Grow better not bigger with proven low-tech, human-scale, biointensive farming methods
This book presents emerging work in the co-evolving fields of design-led systemics, referred to as systemic design to distinguish it from the engineering and hard science epistemologies of system design or systems engineering. There are significant societal forces and organizational demands impelling the requirement for “better means of change” through integrated design practices of systems and services. Here we call on advanced design to lead programs of strategic scale and higher complexity (e.g., social policy, healthcare, education, urbanization) while adapting systems thinking methods, creatively pushing the boundaries beyond the popular modes of systems dynamics and soft systems. Systemic design is distinguished by its scale, social complexity and integration – it is concerned with higher-order systems that that entail multiple subsystems. By integrating systems thinking and its methods, systemic design brings human-centred design to complex, multi-stakeholder service systems. As designers engage with ever more complex problem areas, it is necessary to draw on a basis other than individual creativity and contemporary “design thinking” methods. Systems theories can co-evolve with a new school of design theory to resolve informed action on today’s highly resilient complex problems and can deal effectively with demanding, contested and high-stakes challenges.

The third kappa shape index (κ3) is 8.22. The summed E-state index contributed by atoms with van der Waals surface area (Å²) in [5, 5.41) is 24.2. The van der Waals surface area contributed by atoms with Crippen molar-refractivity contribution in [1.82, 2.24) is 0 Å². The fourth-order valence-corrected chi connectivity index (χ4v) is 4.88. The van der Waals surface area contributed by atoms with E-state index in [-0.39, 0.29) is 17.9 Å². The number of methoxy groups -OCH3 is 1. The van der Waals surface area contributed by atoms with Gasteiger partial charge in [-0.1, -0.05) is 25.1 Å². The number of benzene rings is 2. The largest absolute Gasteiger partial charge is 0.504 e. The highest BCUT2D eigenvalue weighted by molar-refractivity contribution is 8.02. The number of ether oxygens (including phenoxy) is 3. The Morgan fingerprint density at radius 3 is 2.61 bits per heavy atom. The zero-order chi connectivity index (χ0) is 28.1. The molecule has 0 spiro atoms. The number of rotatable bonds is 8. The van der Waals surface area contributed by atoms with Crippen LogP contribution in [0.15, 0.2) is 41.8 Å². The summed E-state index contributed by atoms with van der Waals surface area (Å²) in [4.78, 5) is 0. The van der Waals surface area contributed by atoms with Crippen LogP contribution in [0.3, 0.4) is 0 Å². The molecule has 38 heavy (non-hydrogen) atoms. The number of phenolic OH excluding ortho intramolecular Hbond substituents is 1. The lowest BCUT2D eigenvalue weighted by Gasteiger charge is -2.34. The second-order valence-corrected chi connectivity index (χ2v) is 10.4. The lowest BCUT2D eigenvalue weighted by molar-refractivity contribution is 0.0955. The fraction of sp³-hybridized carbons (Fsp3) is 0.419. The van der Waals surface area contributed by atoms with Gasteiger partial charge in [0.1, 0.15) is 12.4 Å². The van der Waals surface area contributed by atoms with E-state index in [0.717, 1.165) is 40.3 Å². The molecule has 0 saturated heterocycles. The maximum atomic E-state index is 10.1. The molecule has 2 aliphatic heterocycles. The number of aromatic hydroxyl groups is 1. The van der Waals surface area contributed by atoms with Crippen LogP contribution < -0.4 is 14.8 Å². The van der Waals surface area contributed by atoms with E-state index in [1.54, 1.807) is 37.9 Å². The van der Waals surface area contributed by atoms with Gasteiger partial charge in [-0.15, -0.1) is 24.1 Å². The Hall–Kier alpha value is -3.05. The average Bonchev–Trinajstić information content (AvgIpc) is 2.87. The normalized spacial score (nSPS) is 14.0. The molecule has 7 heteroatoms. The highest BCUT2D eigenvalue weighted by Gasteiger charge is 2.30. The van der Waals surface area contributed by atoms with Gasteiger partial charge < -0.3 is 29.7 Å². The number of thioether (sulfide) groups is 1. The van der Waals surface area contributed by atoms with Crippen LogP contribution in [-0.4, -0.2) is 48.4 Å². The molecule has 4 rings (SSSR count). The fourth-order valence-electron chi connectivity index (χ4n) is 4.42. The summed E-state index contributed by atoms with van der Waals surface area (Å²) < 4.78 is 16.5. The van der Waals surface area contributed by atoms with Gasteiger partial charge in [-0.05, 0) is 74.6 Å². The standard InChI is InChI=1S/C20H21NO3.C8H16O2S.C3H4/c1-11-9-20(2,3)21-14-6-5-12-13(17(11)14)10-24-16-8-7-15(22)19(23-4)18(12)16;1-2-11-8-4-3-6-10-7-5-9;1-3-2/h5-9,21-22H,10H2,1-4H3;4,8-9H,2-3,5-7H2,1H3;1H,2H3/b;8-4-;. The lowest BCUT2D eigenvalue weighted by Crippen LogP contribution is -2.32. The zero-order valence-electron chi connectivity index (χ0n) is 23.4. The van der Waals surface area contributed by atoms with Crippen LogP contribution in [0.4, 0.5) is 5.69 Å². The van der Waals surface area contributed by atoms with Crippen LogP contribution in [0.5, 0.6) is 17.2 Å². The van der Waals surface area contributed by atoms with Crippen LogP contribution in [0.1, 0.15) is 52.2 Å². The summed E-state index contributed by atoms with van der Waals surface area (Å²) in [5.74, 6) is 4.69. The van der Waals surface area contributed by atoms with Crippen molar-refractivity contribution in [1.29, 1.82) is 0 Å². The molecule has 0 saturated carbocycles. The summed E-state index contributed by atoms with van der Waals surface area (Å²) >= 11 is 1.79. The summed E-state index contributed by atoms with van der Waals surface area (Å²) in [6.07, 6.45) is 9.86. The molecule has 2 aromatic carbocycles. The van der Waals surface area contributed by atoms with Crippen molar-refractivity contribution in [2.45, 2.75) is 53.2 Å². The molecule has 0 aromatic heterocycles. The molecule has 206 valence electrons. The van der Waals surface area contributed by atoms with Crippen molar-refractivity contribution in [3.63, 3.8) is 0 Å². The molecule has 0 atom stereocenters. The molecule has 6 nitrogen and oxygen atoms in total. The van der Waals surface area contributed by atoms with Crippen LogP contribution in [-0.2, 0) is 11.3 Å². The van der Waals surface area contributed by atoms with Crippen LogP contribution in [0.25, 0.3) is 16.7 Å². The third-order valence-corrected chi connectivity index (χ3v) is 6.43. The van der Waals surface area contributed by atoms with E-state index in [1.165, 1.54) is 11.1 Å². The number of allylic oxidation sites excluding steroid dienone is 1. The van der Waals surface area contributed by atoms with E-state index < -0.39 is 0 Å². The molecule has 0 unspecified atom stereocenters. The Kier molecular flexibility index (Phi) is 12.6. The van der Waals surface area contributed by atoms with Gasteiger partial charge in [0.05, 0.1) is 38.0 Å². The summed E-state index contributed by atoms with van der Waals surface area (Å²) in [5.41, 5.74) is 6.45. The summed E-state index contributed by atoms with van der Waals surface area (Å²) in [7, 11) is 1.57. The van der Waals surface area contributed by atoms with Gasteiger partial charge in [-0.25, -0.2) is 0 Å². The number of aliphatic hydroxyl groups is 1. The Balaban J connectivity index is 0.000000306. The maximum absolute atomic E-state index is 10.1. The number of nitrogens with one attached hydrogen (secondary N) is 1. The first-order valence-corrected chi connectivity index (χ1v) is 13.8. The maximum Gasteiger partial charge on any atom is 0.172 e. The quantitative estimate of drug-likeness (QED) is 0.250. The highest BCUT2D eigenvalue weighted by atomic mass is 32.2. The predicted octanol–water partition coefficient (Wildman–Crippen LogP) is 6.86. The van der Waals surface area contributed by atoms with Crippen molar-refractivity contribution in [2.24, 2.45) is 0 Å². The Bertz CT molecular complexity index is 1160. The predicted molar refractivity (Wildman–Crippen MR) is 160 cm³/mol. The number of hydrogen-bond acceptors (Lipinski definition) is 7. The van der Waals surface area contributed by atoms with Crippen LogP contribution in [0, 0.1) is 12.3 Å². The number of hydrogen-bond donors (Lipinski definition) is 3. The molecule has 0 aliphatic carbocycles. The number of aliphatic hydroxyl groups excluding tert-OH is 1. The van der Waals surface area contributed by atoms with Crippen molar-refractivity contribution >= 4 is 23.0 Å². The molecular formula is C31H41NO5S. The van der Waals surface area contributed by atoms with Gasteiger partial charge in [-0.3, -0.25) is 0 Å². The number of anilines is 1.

The Bec Hellouin model for growing food, sequestering carbon, creating jobs, and increasing biodiversity without using fossil fuels When Charles and Perrine Hervé-Gruyer set out to create their farm in an historic Normandy village, they had no idea just how much their lives would change. Neither one had ever farmed before. Charles had been circumnavigating the globe by sail, operating a floating school that taught students about ecology and indigenous cultures. Perrine had been an international lawyer in Japan. Each had returned to France to start a new life. Eventually, Perrine joined Charles in Normandy, and Le Ferme du Bec Hellouin was born. Bec Hellouin has since become a celebrated model of innovative, ecological agriculture in Europe, connected to national and international organizations addressing food security, heralded by celebrity chefs as well as the Slow Food movement, and featured in the inspiring César and COLCOA award-winning documentary film, Demain ("Tomorrow"). Miraculous Abundance is the eloquent tale of the couple’s evolution from creating a farm to sustain their family to delving into an experiment in how to grow the most food possible, in the most ecological way possible, and create a farm model that can carry us into a post-carbon future—when oil is no longer moving goods and services, energy is scarcer, and localization is a must. Today, the farm produces a variety of vegetables using a mix of permaculture, bio-intensive, four-season, and natural farming techniques--as well as techniques gleaned from native cultures around the world. It has some animals for eggs and milk, horses for farming, a welcome center, a farm store, a permaculture school, a bread oven for artisan breads, greenhouses, a cidery, and a forge. It has also become the site of research focusing on how small organic farms like theirs might confront Europe’s (and the world’s) projected food crisis. But in this honest and engaging account of the trials and joys of their uncompromising effort, readers meet two people who are farming the future as much as they are farming their land. They envision farms like theirs someday being the hub for a host of other businesses that can drive rural communities—from bread makers and grain millers to animal care givers and other tradespeople. Market farmers and home gardeners alike will find much in these pages, but so will those who’ve never picked up a hoe. The couple’s account of their quest to design an almost Edenlike farm, hone their practices, and find new ways to feed the world is an inspiring tale. It is also a love letter to a future in which people increasingly live in rural communities that rely on traditional skills, locally created and purveyed goods and services, renewable energy, and greater local governance, but are also connected to the larger world.